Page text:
If we continue to ignore or repress it, it may fester and darken further into shadow energy. But if we learn to honor it for what it is, we engage in reconciliation that has the potential to transform our demons into diamonds: into robust, cutting-edge side-kicks that give us a streak of fierceness we can use to engage the world with resilience and confidence.
It’s akin to transforming stumbling blocks into steppingstones. A kind of Grecian Ataraxia mixed with a stoic optimism that launches us past complaining about what we can’t control and into a sacred space where we can be more proactive and engaged with what we can control: our attitude toward suffering. As the Zen proverb states, “The obstacle is the path.”
3.) Unbecome everything:
“To attain knowledge, add things every day. To attain wisdom, remove things every day.” ~Lao Tzu
Beyond meditation, beyond letting go, there is a state of intense solitude where you are so completely isolated from all the layer upon layer of cultural conditioning that you’re able to fully realize the power of being connected to everything. You’ve shed so much superfluous codependent static that an overwhelming interdependent clarity befalls you. You discover that you are connected to everything else, and everything else is connected to you.
Unbecoming everything turns the tables on “becoming enlightened,” by shedding the uninitiated ego’s attachment to attainment. It’s a deep realization that enlightenment isn’t about becoming something; it’s about unbecoming everything so as to attain a state of authenticity. It’s in this state of authentic awareness that the Ego becomes initiated by the Soul.
Unbecoming everything is a way of counter-intuitively becoming everything, with a twist. The twist being awareness. Albeit a non-attached awareness, more of a floating observation that merely interprets rather than judges. Some call it no-mind. Some call it satori. Some call it ataraxy. Either way, unbecoming everything cuts the uninitiated ego out of the equation and then sneaks in the initiated ego, which utilizes Soul as a tool to leverage a heightened state of awareness. From this heightened state of authenticity comes the deep interdependent realization that everything is connected to everything else.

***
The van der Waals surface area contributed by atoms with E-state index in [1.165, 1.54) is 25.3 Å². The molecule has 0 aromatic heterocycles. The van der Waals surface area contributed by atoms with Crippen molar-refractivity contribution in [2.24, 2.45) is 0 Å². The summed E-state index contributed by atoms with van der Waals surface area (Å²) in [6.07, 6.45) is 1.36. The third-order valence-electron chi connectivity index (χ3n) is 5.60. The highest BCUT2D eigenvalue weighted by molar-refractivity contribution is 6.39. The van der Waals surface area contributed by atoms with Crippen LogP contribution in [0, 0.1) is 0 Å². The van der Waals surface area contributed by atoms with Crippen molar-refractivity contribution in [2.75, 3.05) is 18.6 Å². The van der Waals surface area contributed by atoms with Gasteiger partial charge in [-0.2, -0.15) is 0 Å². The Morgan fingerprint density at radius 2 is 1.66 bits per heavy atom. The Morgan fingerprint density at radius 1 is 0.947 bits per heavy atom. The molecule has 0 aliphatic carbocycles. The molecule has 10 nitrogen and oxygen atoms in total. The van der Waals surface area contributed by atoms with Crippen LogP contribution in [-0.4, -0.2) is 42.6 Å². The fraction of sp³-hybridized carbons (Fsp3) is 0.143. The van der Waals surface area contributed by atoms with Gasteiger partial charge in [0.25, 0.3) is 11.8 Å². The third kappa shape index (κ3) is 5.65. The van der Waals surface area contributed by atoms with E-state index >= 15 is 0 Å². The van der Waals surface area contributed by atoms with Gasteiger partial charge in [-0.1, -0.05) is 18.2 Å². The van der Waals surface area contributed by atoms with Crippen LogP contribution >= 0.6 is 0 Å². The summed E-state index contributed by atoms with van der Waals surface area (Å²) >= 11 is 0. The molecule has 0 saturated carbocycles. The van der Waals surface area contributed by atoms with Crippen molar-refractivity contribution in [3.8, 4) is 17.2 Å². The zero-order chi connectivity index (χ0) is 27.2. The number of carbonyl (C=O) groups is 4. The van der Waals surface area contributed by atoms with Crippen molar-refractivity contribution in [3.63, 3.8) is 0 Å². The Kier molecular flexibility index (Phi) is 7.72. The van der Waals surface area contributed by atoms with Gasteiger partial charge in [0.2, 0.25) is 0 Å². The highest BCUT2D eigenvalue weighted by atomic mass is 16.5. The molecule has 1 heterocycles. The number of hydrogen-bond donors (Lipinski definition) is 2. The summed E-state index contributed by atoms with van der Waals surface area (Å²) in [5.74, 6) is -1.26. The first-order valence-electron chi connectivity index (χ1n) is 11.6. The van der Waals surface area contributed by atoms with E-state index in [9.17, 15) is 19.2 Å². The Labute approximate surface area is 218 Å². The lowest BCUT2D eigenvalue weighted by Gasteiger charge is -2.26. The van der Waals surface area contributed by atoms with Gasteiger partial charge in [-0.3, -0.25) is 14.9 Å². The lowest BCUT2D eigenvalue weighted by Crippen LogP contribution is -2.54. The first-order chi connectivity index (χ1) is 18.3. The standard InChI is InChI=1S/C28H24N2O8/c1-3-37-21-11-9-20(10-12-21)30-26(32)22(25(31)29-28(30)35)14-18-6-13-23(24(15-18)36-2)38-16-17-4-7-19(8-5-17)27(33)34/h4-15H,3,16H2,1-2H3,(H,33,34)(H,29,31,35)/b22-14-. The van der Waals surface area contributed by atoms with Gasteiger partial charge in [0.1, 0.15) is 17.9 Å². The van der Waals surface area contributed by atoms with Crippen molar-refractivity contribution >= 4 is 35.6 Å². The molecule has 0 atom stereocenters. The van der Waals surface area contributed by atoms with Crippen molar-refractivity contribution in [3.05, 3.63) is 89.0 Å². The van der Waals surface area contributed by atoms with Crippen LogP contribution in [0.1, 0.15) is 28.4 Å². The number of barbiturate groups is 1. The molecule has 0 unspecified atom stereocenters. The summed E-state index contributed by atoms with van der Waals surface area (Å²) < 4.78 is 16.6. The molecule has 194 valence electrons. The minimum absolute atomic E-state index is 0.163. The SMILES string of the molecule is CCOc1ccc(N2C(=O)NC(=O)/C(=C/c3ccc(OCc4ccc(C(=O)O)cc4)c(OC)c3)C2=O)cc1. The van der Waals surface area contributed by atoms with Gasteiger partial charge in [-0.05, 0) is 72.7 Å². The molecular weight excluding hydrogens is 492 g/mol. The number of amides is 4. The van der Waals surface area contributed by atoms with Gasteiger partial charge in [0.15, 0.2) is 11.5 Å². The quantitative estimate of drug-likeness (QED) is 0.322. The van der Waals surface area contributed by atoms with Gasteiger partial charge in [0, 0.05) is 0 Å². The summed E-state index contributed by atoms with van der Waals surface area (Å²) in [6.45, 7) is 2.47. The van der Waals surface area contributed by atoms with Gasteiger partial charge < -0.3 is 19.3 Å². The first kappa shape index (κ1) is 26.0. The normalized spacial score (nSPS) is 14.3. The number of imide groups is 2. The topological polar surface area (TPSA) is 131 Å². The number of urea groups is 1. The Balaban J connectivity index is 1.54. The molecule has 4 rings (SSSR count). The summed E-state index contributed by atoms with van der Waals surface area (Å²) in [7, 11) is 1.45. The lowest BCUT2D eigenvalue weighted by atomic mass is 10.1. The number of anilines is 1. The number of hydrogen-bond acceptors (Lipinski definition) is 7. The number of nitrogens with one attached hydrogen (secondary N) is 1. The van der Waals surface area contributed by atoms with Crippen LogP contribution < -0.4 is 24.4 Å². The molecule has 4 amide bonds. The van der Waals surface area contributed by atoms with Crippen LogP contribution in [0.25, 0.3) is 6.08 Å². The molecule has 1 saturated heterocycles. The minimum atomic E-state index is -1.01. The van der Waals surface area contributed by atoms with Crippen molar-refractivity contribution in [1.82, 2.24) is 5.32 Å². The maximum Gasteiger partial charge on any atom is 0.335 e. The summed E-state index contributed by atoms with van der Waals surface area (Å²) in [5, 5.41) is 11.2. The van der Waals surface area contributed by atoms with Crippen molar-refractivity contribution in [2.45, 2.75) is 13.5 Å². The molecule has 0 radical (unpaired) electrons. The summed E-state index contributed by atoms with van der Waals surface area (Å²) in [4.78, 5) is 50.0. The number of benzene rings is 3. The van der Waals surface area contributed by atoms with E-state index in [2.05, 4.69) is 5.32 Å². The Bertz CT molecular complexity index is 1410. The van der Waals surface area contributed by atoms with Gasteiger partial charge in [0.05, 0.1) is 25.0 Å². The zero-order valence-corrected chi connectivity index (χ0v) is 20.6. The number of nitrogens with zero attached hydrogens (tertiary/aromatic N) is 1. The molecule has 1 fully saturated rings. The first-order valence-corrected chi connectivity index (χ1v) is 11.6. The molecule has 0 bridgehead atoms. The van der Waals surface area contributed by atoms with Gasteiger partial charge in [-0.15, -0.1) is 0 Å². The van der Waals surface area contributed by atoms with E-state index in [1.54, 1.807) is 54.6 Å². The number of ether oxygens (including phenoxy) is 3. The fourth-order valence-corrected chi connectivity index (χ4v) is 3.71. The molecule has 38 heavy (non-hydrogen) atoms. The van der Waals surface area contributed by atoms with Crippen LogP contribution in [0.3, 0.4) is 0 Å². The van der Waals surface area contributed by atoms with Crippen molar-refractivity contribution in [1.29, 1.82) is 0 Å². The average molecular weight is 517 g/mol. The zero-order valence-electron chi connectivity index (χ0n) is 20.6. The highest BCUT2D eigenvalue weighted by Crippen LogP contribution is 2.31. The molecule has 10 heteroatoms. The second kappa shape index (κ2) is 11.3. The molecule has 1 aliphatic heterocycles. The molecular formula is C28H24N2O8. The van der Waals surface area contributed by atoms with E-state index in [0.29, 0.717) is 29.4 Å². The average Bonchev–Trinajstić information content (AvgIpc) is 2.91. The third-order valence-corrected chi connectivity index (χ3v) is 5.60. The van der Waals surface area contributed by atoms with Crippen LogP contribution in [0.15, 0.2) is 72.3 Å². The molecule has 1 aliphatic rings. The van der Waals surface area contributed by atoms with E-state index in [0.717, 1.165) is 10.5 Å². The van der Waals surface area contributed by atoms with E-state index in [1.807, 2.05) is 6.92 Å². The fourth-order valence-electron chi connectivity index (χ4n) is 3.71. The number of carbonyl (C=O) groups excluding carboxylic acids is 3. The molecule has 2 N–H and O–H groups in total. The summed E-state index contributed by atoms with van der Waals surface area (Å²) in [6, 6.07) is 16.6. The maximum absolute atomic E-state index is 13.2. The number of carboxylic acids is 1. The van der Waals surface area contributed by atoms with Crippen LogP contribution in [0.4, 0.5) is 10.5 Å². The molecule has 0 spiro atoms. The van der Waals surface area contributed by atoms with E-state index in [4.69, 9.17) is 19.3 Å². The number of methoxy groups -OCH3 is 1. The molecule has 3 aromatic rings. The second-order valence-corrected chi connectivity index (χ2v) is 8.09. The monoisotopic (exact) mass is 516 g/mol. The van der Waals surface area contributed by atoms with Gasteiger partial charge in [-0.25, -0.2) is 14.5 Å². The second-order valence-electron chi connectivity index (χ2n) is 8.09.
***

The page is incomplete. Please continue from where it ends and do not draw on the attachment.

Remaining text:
4.) Count coup on thyself:
“He is a sane man who can have tragedy in his heart and comedy in his head.” ~ G.K. Chesterton
Counting coup is a Native American act of courage referring to the winning of prestige in battle through the social leveling mechanism of shaming. A coup warrior is a person who wins prestige by uncommon acts of bravery in the face of fear. Danger and risk is required to count coup and it can be recorded by touching (shaming) an enemy in battle and then escaping unharmed.
For the purposes of this mind hack, counting coup is a metaphor for dangerously and humorously shocking ourselves and our fellow man into wakefulness by questioning ourselves to the nth degree. It’s a way of sneaking up on our fears and our certainties and giving them a little smack with our coup stick.